The CZ P10C – Czech Striker done right
The CZ P10C has been out for quite a while now, and its release marked a significant change for CZ in the modern era. This wasn’t their first striker-fired design. Previously, they built the CZ 100 but it was a disaster — a disaster big enough to keep CZ exclusively producing hammer-fired DA/SA guns for a couple of decades. So, the introduction of the P10C was a big deal a few years back. Since then, the P10 series has evolved into a full-sized and subcompact model. CZ was smart with the P10C. They examined the striker fire market, who owned the most significant share, and what gun specifically owned that top spot.
It goes without saying that Glock still owns the top spot of striker-fired, polymer-framed handguns. Of all the Glock handguns, the 19 gets the most love. So CZ wisely produced the P10C, with the C standing for Compact. It’s roughly the same size as a Glock 19, chambered in 9mm and 40 S&W. Today we are talking about the 9mm variant, accurately a suppressor-ready model with an urban grey frame. CZ didn’t just copy the Glock 19 and call it a day, they made a superior firearm, priced it competitively, and then called it a day.
What Makes the CZ P10C Stand Out
Maybe you can tell by the beard and the plethora of Dixxon flannels I own that I’m a bit of a hipster. I’ve been called worse, but on top of my enjoyment of craft beers, good coffee and flannels is a love of CZ firearms and a streak on contrarian. So maybe, just maybe, I’m biased. I own a Glock 19, a Glock 29, two Glock 17s, and I appreciate them for what they are, so don’t think I hate Glocks, quite the opposite.
I do think the CZ P10C is a better firearm than the Glock 19, especially pre Gen 5 19s. The CZ P10C came with an ambidextrous magazine release, ambidextrous slide locks, front, and rear slide serrations, metal sights, a flat face trigger, and one of the most aggressive grip textures I’ve ever experienced. Oh, and as a bonus, CZ tossed in +2 extensions with the P10C. The newer models dropped the ambi for a reversible magazine release, but we’ll cover that later.
Price-wise they compete with the majority of the market, often being slightly cheaper than the competition. I got my suppressor-ready model for $299 when they cleared out the ambi- mag release non-optics models, in order to bring in the newer OR models. My suppressor-ready model comes with a threaded barrel, as well as suppressor-height night sights. Most standard P10C models use three-dot metal sights, and all new models are optics-ready.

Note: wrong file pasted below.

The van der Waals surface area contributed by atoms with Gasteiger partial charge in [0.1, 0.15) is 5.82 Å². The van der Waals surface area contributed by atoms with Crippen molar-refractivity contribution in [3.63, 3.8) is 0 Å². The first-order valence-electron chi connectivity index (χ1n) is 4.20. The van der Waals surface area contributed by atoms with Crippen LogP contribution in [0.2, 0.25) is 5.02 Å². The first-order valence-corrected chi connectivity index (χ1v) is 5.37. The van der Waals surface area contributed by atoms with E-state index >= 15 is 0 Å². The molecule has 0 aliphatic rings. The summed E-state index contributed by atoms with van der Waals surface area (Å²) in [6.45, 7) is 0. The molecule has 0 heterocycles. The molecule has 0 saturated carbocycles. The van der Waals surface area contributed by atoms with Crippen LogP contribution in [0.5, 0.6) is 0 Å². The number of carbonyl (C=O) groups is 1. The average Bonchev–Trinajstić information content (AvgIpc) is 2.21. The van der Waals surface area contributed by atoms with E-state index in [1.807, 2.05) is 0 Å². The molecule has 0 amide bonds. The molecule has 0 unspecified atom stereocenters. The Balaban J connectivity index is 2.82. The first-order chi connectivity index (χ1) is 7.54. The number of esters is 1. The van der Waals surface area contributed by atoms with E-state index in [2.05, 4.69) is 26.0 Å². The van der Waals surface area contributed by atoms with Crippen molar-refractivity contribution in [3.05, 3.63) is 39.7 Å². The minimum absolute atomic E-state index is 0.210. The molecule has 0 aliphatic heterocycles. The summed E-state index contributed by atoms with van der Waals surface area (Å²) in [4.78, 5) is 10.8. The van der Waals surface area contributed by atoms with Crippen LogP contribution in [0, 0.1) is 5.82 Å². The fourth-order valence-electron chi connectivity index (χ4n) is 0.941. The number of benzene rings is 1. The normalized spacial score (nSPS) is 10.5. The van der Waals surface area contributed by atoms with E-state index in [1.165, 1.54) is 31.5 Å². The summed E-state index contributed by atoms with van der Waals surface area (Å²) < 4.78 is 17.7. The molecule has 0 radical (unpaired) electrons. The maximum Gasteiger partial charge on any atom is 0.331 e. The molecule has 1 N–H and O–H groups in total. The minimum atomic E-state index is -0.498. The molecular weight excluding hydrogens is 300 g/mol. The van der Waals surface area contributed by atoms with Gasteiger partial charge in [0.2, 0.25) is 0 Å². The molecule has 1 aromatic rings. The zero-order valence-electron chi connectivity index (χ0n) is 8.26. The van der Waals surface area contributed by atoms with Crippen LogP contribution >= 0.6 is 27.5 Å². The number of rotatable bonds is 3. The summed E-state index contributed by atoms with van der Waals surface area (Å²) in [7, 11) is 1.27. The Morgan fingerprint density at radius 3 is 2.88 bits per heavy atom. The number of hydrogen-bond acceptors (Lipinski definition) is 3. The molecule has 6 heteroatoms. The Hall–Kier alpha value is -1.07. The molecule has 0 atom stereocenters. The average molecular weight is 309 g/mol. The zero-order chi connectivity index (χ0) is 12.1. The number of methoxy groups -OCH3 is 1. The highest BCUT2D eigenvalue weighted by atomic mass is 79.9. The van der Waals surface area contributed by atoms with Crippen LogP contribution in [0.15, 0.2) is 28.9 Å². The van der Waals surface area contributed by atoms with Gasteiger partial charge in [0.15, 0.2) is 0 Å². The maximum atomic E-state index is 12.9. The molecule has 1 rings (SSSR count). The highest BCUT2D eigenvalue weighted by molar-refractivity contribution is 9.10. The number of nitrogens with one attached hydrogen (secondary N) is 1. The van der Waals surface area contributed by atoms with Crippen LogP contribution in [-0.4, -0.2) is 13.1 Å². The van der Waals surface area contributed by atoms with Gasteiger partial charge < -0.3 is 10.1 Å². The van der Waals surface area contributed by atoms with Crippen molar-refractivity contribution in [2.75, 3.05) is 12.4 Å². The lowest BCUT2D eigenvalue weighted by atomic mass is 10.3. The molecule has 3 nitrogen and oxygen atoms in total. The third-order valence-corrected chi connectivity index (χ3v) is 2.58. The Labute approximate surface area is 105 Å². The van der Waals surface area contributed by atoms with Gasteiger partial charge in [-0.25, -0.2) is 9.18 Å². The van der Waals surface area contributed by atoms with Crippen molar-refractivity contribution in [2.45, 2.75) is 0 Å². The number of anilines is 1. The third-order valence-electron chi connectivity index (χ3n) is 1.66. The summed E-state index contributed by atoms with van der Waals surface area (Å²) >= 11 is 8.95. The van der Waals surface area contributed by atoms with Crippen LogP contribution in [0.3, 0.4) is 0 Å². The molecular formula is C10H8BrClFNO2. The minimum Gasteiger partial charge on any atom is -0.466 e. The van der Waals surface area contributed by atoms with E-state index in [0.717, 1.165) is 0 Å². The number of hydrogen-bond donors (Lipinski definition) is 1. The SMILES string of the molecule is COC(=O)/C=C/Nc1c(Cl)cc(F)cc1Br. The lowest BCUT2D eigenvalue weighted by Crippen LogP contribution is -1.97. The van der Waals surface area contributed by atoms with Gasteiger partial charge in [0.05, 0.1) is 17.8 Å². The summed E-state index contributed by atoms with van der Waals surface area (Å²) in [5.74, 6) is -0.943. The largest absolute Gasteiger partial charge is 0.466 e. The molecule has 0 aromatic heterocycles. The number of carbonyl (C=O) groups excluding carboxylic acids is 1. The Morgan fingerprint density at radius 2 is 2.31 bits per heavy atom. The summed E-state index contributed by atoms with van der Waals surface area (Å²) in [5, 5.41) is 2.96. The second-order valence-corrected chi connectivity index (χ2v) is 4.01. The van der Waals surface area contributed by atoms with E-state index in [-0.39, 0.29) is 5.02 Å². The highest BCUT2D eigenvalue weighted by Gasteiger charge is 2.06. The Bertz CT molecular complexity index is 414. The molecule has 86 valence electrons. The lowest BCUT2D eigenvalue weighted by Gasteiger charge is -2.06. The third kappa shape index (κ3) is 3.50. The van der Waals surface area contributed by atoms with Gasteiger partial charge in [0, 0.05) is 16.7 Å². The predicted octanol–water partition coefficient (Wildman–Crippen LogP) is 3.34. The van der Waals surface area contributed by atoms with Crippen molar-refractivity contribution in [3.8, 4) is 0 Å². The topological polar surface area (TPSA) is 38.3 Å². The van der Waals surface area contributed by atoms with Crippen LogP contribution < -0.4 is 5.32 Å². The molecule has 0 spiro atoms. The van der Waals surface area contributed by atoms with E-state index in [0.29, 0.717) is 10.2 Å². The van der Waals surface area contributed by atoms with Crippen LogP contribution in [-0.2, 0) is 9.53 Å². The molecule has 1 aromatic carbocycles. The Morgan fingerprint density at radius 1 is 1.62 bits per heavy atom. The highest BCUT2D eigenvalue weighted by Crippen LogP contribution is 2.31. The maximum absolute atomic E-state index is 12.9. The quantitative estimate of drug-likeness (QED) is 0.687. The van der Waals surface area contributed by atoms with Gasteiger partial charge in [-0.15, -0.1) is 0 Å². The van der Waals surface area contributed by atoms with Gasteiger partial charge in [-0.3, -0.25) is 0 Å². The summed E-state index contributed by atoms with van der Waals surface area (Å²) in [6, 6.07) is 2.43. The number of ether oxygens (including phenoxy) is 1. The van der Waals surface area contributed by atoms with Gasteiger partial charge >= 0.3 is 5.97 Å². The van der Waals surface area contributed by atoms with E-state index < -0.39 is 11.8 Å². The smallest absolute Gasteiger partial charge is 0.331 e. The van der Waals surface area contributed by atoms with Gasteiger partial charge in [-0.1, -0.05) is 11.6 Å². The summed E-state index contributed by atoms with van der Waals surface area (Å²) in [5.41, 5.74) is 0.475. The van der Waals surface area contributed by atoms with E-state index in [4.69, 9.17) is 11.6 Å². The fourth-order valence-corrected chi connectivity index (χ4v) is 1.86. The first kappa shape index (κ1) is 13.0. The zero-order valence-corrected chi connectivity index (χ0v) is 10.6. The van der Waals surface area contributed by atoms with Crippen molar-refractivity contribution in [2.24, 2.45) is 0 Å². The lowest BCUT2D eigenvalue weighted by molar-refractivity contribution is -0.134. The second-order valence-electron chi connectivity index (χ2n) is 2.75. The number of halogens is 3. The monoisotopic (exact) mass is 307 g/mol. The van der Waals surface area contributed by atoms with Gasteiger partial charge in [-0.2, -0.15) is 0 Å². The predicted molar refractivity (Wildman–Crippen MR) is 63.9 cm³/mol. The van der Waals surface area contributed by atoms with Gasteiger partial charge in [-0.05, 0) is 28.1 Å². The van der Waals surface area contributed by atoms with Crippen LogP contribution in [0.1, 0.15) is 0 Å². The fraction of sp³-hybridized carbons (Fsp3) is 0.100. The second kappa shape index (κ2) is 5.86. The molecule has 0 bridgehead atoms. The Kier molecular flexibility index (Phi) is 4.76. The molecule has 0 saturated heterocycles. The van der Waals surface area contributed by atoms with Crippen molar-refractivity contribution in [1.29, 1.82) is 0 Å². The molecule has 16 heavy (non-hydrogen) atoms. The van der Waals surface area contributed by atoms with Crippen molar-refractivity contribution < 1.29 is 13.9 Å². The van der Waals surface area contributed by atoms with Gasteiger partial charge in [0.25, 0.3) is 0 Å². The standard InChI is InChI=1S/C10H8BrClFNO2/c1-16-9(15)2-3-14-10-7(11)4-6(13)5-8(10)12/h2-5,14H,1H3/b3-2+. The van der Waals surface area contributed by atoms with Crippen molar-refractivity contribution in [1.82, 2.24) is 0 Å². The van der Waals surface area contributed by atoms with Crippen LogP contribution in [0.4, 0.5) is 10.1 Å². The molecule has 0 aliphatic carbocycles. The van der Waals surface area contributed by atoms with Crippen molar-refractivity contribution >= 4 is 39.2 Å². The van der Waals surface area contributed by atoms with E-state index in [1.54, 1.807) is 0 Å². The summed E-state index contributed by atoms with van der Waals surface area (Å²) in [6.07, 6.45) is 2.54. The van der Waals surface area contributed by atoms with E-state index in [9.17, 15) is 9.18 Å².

Breaking it Down
The P10C is a compact handgun, but numbers tell a better story than that. The first measurement in these groups is the standard P10C, and the second “SR” model is the suppressor-ready model measurements.
Barrel Length – 4.02 inches / 4.61 SR
Overall Length – 7.3 inches / 8 inches SR
Width – 1.26 inches
Weight – 26 ounces
It’s not pocket-sized, but it’s far from unwieldy. It’s complete with a short rail, and the TLR 7 actually fits amazingly on the gun. It sits flush and pretty. However, if you want a full-sized light, the Streamlight TLR 1 also fits very well on the gun.
Getting Handsy with the P10C
The ergonomics are typical for CZ, meaning they are pretty freakin’ great. The grip texture is exceedingly aggressive, and I love it. It grips the hand, and after sending a mag downrange, it leaves an excellent little impression. The slide never comes near slicing my hand, and the serrations are deep and plentiful.
I have big hands and find the grip to be the perfect length for me. It’s comfortable and feels very natural in my hand. The ambi- controls are friendly, but there is a reason they moved away from the ambidextrous magazine release.
The release feels extremely tight when the magazine is fully loaded with a plus-one in the pipe. This is especially true when the gun is new. Over time it does loosen up but remains tight compared to other firearms. If you don’t plus-one the weapon, the magazine release is relatively reasonable.
The slide lock is one of the few that actually locks back for me when I use a thumbs-forward grip. The slide lock is tight to the frame but textured for smooth engagement. It’s not as nice as the CZ P09 slide locks, but it works.
Range Time with CZ P10C